You mentioned that you went to mass regardless, unaware of any special reason, and never really thinking to ask. Looking back, even though you weren’t sure what Saint or special day was being celebrated, you probably got something out of the hour, even if it was to sit still, to not talk and to pay attention! As FG mentioned in mass, when we wake up every morning, our most important job is to walk out of our home with Jesus first and foremost in our mind, allowing Him to guide our foot steps in a rhythm He approves. (Sorry FG, but my kid would first have to brush his teeth.) Following right along on the same theme, Father Mike, with his “Wash Away your Sins”, lilac scented hand wash soap, jokingly stated, “If it were only that easy.”

Yes, we need to know the rituals and Saints, the Holy Days of Obligation, the specific prayers, but is that the most important thing about being a Catholic Christian? Knowledge is great, but I would think actions would speak louder.

And anon, don’t worry; I spelled the word forty as “fourty” well into my early thirties. My checks still got cashed. I too must have had an episode of selective hearing during that spelling test!

 
At 7:07 AM, Anonymous mindy said...

Someone in another post talked about how easy it is to get a divorce but didn't mention how easy it is to get married. It’s funny, when you really think about it, because marriage for so many is one of many goals we have from a very young age- graduate high school, go to college, get a job, get married, buy a house, have kids, etc. These goals require planning, preparation and study in order for them to ever come to pass, except for the two big ones- marriage and kids. Now, having a successful marriage and raising healthy kids does require those things, but who talks about that? I went to an all girl Catholic high school, and I do not remember, ever once, anyone talking to us about what it would take to have that part of our lives work. I agree that parents are key in they development of healthy objectives in this regard, but when more than half of married couples divorce, it can be hard for kids to learn how to make a plan for creating a healthy marriage with no model in easy sight.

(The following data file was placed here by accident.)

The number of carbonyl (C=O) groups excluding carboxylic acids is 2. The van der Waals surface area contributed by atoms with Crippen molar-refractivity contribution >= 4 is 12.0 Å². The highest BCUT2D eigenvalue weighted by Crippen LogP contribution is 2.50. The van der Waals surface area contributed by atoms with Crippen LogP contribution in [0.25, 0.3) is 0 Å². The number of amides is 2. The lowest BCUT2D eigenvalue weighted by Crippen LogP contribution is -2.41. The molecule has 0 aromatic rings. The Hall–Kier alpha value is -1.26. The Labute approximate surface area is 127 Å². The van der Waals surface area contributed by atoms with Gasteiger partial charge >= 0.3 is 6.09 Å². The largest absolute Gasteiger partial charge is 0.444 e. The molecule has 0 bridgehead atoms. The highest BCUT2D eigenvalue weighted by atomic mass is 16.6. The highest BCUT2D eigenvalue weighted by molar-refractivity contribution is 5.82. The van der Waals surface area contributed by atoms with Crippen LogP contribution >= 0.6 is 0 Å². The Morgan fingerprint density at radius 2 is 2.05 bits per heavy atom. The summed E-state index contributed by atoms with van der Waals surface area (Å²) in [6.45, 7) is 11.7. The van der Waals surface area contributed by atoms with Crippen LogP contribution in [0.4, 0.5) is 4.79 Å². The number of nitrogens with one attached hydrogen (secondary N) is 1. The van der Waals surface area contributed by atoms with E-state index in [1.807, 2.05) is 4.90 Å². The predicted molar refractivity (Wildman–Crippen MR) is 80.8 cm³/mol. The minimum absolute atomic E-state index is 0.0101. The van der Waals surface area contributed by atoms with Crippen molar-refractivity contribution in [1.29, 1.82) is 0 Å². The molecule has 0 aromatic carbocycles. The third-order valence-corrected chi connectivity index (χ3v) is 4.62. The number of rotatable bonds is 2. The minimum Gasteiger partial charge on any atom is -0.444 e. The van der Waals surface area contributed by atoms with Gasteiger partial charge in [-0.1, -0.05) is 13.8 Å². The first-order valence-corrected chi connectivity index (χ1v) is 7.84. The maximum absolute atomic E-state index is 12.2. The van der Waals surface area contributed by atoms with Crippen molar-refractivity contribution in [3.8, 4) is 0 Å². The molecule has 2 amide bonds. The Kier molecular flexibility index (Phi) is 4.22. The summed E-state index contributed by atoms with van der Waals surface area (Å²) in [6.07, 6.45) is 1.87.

I know the Catholic church has Pre-Cana classes, and that mated with the some direct and provoking questions from an involved pastor are great- but often both of those things aren’t in place for all. I don’t even know what other faiths require and/or suggest in terms of marriage preparation. It seems to me, that some kind of a focus on these kinds of important life choices should be part of a discussion that begins at a young age, most especially in Catholic education.

 
At 12:57 PM, Anonymous Anonymous said...